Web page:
The Big Bailout: America as a Full-Spectrum Kleptocracy

Its name somewhat anachronistically means “assembly of old men.” George Washington famously – and, it must now be admitted, with excessive optimism – characterized it as an institutional saucer intended to cool legislation passed in the intemperate heat of the moment. Its members demand, with entirely unwarranted self-approval, to be called, collectively, the World’s Greatest Deliberative Body.

Read moreThe Big Bailout: America as a Full-Spectrum Kleptocracy

George Bush blasted by Pakistan PM

PAKISTAN’S Prime Minister lashed out at George W. Bush during talks in Washington yesterday, “reproaching” the US President over a US Hellfire drone missile strike inside Pakistani territory only hours before the leaders met.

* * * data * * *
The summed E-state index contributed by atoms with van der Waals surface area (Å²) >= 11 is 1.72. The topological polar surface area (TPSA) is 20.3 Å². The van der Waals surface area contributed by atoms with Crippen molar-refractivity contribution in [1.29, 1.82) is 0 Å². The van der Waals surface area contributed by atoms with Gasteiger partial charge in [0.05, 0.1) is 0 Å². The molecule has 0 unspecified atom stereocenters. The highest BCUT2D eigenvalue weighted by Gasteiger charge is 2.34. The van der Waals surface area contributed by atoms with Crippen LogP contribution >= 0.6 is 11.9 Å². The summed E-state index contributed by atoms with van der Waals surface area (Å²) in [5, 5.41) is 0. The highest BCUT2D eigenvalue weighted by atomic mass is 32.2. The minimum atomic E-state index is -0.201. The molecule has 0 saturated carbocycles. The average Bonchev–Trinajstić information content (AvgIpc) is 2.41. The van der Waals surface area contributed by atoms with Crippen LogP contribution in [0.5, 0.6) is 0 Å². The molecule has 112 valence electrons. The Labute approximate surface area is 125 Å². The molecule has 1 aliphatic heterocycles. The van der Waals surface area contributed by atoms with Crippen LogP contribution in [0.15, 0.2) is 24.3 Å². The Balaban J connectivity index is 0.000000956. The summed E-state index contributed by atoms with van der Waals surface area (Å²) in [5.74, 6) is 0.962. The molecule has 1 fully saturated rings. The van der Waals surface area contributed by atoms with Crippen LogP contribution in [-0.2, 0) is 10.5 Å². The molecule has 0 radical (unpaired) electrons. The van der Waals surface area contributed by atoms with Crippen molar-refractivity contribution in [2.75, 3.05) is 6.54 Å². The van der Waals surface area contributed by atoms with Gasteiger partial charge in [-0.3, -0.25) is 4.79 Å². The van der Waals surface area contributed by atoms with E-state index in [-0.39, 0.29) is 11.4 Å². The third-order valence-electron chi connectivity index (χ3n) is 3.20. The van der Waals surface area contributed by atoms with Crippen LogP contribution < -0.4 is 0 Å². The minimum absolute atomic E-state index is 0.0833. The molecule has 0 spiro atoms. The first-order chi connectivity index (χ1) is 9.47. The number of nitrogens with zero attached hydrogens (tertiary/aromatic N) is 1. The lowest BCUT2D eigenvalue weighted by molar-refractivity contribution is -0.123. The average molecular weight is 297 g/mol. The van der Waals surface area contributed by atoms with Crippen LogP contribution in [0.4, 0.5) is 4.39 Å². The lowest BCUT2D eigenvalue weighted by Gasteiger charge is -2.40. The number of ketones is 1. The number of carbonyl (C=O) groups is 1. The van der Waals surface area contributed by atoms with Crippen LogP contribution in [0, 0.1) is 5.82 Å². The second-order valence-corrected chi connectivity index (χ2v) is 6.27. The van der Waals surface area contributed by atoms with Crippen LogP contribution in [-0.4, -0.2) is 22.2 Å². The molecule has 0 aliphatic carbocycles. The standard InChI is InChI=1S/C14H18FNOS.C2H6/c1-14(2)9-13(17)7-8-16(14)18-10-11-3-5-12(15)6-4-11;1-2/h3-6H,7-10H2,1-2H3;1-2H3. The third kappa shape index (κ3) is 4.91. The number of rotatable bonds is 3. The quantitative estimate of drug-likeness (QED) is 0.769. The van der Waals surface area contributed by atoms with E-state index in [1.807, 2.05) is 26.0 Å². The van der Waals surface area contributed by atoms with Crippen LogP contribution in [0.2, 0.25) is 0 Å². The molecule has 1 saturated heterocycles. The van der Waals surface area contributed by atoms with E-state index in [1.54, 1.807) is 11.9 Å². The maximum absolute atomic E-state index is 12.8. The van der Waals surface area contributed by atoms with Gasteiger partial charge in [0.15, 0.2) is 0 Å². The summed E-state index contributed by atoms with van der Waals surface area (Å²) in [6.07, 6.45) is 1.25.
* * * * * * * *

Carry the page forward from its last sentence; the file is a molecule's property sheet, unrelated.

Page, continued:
Read moreGeorge Bush blasted by Pakistan PM

IMF predicts no end in sight to credit crisis

The International Monetary Fund says there’s no end in sight to the credit crisis gripping world financial markets.

As Australia’s NAB and ANZ have already discovered, the IMF believes banks are in for more pain as mortgage defaults soar and economies slow. The IMF has a particularly gloomy assessment of the US economy, and it came on the same day as the Bush administration revealed America’s budget deficit will climb to a record high of more than half-a-TRILLION dollars.

Speaker: Michael Rowland
Speakers: Jaime Caruana, head of the IMF’s capital markets division; Doug Peta, a market strategist with J and W Seligman; Jim Nussle, White House budget director

Read moreIMF predicts no end in sight to credit crisis